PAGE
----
Taking care of a growing child for nine months during pregnancy can be physically demanding.
Maintaining your diet and making sure you are taking the proper amount of vitamins and other nutrients before, during, and after delivery are essential to maintain your health.
Vitamin C is one such vitamin that you shouldn’t skip while pregnant. It is a water-soluble and potent antioxidant that you should consume daily to boost your immunity, support your baby’s development, and possibly reduce your risk of developing cardiovascular disease and certain cancers.
In this article, we’ll walk you through the complete guide to the, Importance of Vitamin C During Pregnancy
Why Is Vitamin C Vital During Pregnancy?
Vitamin C, also known as ascorbic acid, is vital for the growth of the developing baby and the mother-to-be and for removing genetic defects.
Benefits of Vitamin C During Pregnancy:
- It helps maintain a healthy immune system and functions as an antioxidant in the body, helping in the body’s defence against infections and protecting cells from pollutants and free radical damage. Accumulation of free radicals in the body can cause health disorders like cancer, heart disease, and arthritis.
- Every day, your body and your baby’s body require vitamin C to produce collagen, a protein essential for bone growth, healthy skin, cartilage, tendons, and tissue repair and healing.
- Taking vitamin C can help your body absorb iron more effectively. According to research, taking 90 mg of vitamin C improves iron absorption by 67%. Iron maintains normal haemoglobin levels and guards against anaemia. The second and third trimesters have higher iron needs. Therefore, boosting your diet with vitamin C will help you meet those needs.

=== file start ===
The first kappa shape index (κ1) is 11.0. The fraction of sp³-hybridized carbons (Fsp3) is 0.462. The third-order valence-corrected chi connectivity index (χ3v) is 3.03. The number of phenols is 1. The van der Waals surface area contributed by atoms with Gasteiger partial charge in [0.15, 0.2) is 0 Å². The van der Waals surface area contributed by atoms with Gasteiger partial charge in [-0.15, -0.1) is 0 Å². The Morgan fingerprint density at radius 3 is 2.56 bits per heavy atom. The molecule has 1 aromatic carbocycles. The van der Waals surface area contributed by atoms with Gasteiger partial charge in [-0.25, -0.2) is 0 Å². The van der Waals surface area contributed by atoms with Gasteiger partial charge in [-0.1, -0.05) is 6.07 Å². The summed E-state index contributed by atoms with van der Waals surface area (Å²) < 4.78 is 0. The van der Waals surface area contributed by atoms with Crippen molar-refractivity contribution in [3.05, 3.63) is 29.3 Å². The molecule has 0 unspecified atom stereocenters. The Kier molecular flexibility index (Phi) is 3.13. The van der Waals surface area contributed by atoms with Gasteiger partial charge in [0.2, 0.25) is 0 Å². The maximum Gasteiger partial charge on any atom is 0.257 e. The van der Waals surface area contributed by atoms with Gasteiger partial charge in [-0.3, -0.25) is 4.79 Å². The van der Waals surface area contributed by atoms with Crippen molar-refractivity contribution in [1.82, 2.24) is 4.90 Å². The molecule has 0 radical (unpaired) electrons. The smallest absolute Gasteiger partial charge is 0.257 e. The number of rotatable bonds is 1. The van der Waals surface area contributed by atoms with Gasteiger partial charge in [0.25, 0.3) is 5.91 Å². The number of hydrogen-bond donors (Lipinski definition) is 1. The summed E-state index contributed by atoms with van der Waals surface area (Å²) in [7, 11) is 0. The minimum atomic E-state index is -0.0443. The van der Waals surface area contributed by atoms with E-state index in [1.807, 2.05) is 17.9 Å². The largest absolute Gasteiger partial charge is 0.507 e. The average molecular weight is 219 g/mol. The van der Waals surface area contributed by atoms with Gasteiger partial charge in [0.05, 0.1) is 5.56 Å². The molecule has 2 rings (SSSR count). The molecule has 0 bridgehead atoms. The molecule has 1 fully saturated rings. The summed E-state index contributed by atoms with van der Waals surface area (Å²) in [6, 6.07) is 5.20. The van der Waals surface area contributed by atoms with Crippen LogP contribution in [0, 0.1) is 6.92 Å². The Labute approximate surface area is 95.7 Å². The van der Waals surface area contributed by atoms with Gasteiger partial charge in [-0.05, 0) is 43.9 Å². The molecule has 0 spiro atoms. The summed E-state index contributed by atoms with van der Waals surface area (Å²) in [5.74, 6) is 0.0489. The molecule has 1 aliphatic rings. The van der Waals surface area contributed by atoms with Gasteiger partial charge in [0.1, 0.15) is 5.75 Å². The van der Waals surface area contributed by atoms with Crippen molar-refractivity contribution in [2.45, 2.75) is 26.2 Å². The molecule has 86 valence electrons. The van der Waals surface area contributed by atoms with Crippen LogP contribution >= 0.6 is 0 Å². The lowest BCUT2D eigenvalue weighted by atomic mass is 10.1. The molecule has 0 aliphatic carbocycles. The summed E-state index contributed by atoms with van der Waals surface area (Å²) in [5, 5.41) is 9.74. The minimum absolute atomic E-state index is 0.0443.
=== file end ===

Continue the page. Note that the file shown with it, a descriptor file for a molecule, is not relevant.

- Ascorbic acid is necessary for the proper development of the foetus. It promotes the development of the baby’s tissues, strengthens the placenta’s blood vessels, increases the amount of oxygen the foetus receives, and reduces the risk of placental abruption.
- Because vitamin C is a water-soluble vitamin, the body cannot store it. So, you must replenish yourself with a good supply of vitamin C to ensure a healthy pregnancy.
- You may become constipated early in pregnancy due to hormonal changes in your body. Taking vitamin C during pregnancy is known to help with constipation and facilitate bowel movements.
- Applying vitamin C-containing creams or lotions, or simply taking them daily, can improve your skin’s elasticity, reducing stretch marks caused by pregnancy.
- Regular consumption of vitamin C may reduce the risk of stress in individuals, whether pregnant or not.
- Vitamin C, as a diuretic, may cause the kidneys to excrete more water and sodium from the body. It relaxes the blood vessel walls and lowers blood pressure.
How Much Vitamin C Do Pregnant Women Need?
Vitamin C is safe to consume while pregnant. You need more vitamin C than a non-pregnant woman, and a breastfeeding mother needs even more.
Pregnant women aged 18 and under should consume 80mg of vitamin C per day, while women aged 19 and up should consume 85mg. Breastfeeding mothers should aim for 120 mg of vitamin C per day. Try incorporating vitamin C-rich fruits and vegetables into your diet to meet your daily dietary goal.